Prerequisite – Mutual exclusion in distributed systems
Maekawa’s Algorithm is quorum based approach to ensure mutual exclusion in distributed systems. As we know, In permission based algorithms like Lamport’s Algorithm, Ricart-Agrawala Algorithm etc. a site request permission from every other site but in quorum based approach, A site does not request permission from every other site but from a subset of sites which is called quorum.
In this algorithm:
- Three type of messages ( REQUEST, REPLY and RELEASE) are used.
- A site send a REQUEST message to all other site in its request set or quorum to get their permission to enter critical section.
- A site send a REPLY message to requesting site to give its permission to enter the critical section.
- A site send a RELEASE message to all other site in its request set or quorum upon exiting the critical section.
The construction of request set or Quorum:
A request set or Quorum in Maekawa’s algorithm must satisfy the following properties:
∀i ∀j : i ≠ j, 1 ≤ i, j ≤ N :: Ri ⋂ Rj ≠ ∅
i.e there is at least one common site between the request sets of any two sites.
∀i : 1 ≤ i ≤ N :: Si ∊ Ri
∀i : 1 ≤ i ≤ N :: |Ri| = K
- Any site Si is contained in exactly K sets.
N = K(K - 1) +1 and |Ri| = √N
- To enter Critical section:
- When a site Si wants to enter the critical section, it sends a request message REQUEST(i) to all other sites in the request set Ri.
- When a site Sj receives the request message REQUEST(i) from site Si, it returns a REPLY message to site Si if it has not sent a REPLY message to the site from the time it received the last RELEASE message. Otherwise, it queues up the request.
- To execute the critical section:
- A site Si can enter the critical section if it has received the REPLY message from all the site in request set Ri
- To release the critical section:
- When a site Si exits the critical section, it sends RELEASE(i) message to all other sites in request set Ri
- When a site Sj receives the RELEASE(i) message from site Si, it send REPLY message to the next site waiting in the queue and deletes that entry from the queue
- In case queue is empty, site Sj update its status to show that it has not sent any REPLY message since the receipt of the last RELEASE message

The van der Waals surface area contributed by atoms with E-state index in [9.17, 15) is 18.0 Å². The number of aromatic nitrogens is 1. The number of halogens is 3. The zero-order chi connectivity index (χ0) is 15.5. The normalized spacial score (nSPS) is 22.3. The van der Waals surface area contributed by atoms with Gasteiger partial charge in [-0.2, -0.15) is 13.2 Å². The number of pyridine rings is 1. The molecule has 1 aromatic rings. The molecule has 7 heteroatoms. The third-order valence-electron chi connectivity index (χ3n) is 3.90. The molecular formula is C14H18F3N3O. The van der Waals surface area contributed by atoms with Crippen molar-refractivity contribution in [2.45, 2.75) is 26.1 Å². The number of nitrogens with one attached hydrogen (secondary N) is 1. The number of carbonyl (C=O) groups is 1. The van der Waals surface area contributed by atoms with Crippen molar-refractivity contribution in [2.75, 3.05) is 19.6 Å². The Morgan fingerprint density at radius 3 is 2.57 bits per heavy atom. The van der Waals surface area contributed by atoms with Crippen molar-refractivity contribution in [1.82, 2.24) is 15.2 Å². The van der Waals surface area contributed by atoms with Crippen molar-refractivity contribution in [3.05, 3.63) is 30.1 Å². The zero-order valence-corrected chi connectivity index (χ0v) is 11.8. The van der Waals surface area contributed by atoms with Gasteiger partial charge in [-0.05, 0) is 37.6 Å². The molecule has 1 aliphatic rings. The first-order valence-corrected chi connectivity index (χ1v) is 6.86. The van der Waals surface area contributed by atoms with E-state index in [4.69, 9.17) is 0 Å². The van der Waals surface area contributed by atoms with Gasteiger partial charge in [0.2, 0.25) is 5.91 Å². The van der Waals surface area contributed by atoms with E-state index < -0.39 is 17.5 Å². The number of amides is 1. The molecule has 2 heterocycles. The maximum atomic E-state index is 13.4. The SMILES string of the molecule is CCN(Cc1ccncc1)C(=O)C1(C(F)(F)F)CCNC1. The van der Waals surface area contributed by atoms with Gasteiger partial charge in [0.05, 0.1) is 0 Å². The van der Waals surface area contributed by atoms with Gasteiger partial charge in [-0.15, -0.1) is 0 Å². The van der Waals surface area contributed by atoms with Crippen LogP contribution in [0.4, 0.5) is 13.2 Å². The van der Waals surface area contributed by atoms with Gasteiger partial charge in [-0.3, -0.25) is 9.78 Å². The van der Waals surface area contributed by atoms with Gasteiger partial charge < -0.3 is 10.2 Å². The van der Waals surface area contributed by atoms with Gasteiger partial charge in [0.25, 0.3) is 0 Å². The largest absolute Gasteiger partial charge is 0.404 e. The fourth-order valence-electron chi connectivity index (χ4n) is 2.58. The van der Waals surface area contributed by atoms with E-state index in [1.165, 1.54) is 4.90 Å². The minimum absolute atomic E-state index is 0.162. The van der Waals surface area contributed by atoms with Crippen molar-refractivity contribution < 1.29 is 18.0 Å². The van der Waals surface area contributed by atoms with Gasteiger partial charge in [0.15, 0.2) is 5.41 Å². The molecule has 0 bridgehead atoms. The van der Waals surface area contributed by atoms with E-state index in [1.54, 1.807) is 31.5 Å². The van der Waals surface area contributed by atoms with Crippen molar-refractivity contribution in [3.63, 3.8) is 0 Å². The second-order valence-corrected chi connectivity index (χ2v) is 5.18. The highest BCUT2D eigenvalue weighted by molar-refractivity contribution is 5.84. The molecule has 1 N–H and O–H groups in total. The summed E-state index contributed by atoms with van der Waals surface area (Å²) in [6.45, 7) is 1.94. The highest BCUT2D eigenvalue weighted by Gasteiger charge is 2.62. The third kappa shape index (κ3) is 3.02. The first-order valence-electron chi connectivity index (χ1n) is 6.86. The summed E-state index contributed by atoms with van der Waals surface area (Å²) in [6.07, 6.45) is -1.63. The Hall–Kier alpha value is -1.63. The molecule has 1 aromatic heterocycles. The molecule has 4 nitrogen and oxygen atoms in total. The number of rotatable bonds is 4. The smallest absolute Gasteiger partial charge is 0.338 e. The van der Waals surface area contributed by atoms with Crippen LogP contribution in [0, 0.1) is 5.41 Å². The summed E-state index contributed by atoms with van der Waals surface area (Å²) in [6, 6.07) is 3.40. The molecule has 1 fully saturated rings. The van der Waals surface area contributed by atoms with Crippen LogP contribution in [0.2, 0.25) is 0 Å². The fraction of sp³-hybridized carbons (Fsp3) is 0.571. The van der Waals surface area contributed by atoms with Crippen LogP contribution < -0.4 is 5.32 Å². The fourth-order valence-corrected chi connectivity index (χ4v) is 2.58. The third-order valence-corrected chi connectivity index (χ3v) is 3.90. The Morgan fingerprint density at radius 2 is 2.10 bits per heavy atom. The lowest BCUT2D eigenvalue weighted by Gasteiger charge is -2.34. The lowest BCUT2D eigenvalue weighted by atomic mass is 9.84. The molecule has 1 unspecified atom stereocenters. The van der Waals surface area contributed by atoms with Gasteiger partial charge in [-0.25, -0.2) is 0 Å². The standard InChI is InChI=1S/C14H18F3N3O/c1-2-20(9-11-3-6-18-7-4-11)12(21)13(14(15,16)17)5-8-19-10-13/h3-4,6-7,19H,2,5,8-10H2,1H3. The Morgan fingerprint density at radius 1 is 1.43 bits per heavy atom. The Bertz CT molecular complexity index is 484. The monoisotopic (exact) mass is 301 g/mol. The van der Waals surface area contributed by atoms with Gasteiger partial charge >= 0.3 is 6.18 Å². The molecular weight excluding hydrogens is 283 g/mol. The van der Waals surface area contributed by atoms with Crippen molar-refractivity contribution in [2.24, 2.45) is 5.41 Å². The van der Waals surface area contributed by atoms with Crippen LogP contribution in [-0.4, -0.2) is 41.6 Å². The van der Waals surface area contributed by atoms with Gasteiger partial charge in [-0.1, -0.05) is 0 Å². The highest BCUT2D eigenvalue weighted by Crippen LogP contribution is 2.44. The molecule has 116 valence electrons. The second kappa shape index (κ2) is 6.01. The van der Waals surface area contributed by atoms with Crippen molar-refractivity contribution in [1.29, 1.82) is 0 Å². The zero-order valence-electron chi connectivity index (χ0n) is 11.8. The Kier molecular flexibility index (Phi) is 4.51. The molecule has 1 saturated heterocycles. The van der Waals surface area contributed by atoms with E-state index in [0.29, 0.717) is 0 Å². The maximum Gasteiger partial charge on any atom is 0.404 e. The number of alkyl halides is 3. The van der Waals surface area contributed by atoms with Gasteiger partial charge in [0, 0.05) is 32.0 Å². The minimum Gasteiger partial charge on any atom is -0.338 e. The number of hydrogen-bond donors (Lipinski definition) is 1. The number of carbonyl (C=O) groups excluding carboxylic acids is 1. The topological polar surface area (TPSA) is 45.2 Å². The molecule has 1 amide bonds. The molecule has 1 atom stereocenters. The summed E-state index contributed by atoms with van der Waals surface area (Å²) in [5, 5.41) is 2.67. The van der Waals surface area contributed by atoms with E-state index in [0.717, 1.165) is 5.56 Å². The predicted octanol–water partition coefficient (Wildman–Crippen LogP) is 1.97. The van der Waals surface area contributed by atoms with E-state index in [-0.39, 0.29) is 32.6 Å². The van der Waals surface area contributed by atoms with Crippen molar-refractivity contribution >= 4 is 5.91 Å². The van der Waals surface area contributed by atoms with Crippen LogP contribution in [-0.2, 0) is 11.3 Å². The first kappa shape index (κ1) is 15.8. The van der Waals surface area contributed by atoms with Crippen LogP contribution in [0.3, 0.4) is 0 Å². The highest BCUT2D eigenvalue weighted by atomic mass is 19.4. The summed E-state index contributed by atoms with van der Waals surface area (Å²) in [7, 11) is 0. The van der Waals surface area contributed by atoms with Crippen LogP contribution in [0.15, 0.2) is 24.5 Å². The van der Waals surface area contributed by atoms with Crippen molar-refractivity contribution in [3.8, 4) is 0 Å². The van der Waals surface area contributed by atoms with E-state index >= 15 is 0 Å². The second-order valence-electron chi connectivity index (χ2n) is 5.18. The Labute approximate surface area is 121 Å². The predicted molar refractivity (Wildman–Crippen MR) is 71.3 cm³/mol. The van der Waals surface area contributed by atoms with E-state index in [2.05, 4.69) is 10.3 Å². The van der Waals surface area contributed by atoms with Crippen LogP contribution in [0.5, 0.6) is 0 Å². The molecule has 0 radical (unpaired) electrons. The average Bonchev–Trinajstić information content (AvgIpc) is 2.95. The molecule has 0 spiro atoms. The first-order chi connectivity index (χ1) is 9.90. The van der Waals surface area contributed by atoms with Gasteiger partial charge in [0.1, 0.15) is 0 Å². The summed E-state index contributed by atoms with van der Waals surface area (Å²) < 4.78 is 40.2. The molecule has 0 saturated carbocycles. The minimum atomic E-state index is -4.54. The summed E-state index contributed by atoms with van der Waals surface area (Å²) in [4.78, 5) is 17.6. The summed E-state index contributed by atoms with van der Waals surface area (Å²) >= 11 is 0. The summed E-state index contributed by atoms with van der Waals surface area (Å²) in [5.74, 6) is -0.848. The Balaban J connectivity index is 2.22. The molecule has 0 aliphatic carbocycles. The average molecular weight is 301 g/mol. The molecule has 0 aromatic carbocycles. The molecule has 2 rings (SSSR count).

Maekawa’s Algorithm requires invocation of 3√N messages per critical section execution as the size of a request set is √N. These 3√N messages involves.
- √N request messages
- √N reply messages
- √N release messages
Drawbacks of Maekawa’s Algorithm:
- This algorithm is deadlock prone because a site is exclusively locked by other sites and requests are not prioritized by their timestamp.
- Synchronization delay is equal to twice the message propagation delay time
- It requires 3√n messages per critical section execution.
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- Lamport's Algorithm for Mutual Exclusion in Distributed System
- Suzuki–Kasami Algorithm for Mutual Exclusion in Distributed System
- Mutual exclusion in distributed system
- Peterson's Algorithm for Mutual Exclusion | Set 1 (Basic C implementation)
- Peterson's Algorithm for Mutual Exclusion | Set 2 (CPU Cycles and Memory Fence)
- Mutual Exclusion in Synchronization
- Difference between Local File System (LFS) and Distributed File System (DFS)
- Algorithm for implementing Distributed Shared Memory
- Chandy-Misra-Haas's Distributed Deadlock Detection Algorithm
- Hierarchical Deadlock Detection in Distributed System
- Difference between Token based and Non-Token based Algorithms in Distributed System
- Limitation of Distributed System
- Features of Distributed Operating System
- Various Failures in Distributed System
- Logical Clock in Distributed System
- Hashing in Distributed Systems
- Deadlock detection in Distributed systems
- Deadlock Detection in Distributed Systems
- Advantages of Distributed database
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